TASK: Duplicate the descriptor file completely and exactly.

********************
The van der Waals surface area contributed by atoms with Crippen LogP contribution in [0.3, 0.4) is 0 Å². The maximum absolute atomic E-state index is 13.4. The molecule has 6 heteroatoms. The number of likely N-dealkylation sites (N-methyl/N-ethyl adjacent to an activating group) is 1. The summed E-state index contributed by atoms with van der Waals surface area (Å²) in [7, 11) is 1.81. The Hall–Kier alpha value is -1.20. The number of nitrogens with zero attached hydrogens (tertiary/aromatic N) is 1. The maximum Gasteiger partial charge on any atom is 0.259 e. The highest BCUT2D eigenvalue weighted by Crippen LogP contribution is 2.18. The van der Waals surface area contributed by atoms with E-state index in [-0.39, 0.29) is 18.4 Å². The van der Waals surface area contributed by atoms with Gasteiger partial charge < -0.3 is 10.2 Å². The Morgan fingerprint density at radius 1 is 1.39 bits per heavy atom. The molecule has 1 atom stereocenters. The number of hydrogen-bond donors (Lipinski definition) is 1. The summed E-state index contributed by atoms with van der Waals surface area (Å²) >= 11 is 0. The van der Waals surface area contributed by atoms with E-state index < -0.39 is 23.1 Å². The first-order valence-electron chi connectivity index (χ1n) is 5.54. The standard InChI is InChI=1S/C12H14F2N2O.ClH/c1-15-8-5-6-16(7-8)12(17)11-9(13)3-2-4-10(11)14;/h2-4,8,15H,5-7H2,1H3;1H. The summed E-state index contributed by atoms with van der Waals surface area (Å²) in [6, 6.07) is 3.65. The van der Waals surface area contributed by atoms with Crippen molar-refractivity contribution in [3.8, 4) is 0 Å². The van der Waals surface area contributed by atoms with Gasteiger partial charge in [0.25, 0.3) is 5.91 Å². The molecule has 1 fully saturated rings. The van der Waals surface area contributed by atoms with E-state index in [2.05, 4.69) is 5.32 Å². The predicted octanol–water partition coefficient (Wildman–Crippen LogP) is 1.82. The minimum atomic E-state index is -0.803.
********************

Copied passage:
The van der Waals surface area contributed by atoms with Crippen LogP contribution in [0.3, 0.4) is 0 Å². The maximum absolute atomic E-state index is 13.4. The molecule has 6 heteroatoms. The number of likely N-dealkylation sites (N-methyl/N-ethyl adjacent to an activating group) is 1. The summed E-state index contributed by atoms with van der Waals surface area (Å²) in [7, 11) is 1.81. The Hall–Kier alpha value is -1.20. The number of nitrogens with zero attached hydrogens (tertiary/aromatic N) is 1. The maximum Gasteiger partial charge on any atom is 0.259 e. The highest BCUT2D eigenvalue weighted by Crippen LogP contribution is 2.18. The van der Waals surface area contributed by atoms with E-state index in [-0.39, 0.29) is 18.4 Å². The van der Waals surface area contributed by atoms with Gasteiger partial charge < -0.3 is 10.2 Å². The Morgan fingerprint density at radius 1 is 1.39 bits per heavy atom. The molecule has 1 atom stereocenters. The number of hydrogen-bond donors (Lipinski definition) is 1. The summed E-state index contributed by atoms with van der Waals surface area (Å²) >= 11 is 0. The van der Waals surface area contributed by atoms with E-state index < -0.39 is 23.1 Å². The first-order valence-electron chi connectivity index (χ1n) is 5.54. The standard InChI is InChI=1S/C12H14F2N2O.ClH/c1-15-8-5-6-16(7-8)12(17)11-9(13)3-2-4-10(11)14;/h2-4,8,15H,5-7H2,1H3;1H. The summed E-state index contributed by atoms with van der Waals surface area (Å²) in [6, 6.07) is 3.65. The van der Waals surface area contributed by atoms with Crippen molar-refractivity contribution in [3.8, 4) is 0 Å². The van der Waals surface area contributed by atoms with Gasteiger partial charge in [0.25, 0.3) is 5.91 Å². The molecule has 1 fully saturated rings. The van der Waals surface area contributed by atoms with E-state index in [2.05, 4.69) is 5.32 Å². The predicted octanol–water partition coefficient (Wildman–Crippen LogP) is 1.82. The minimum atomic E-state index is -0.803.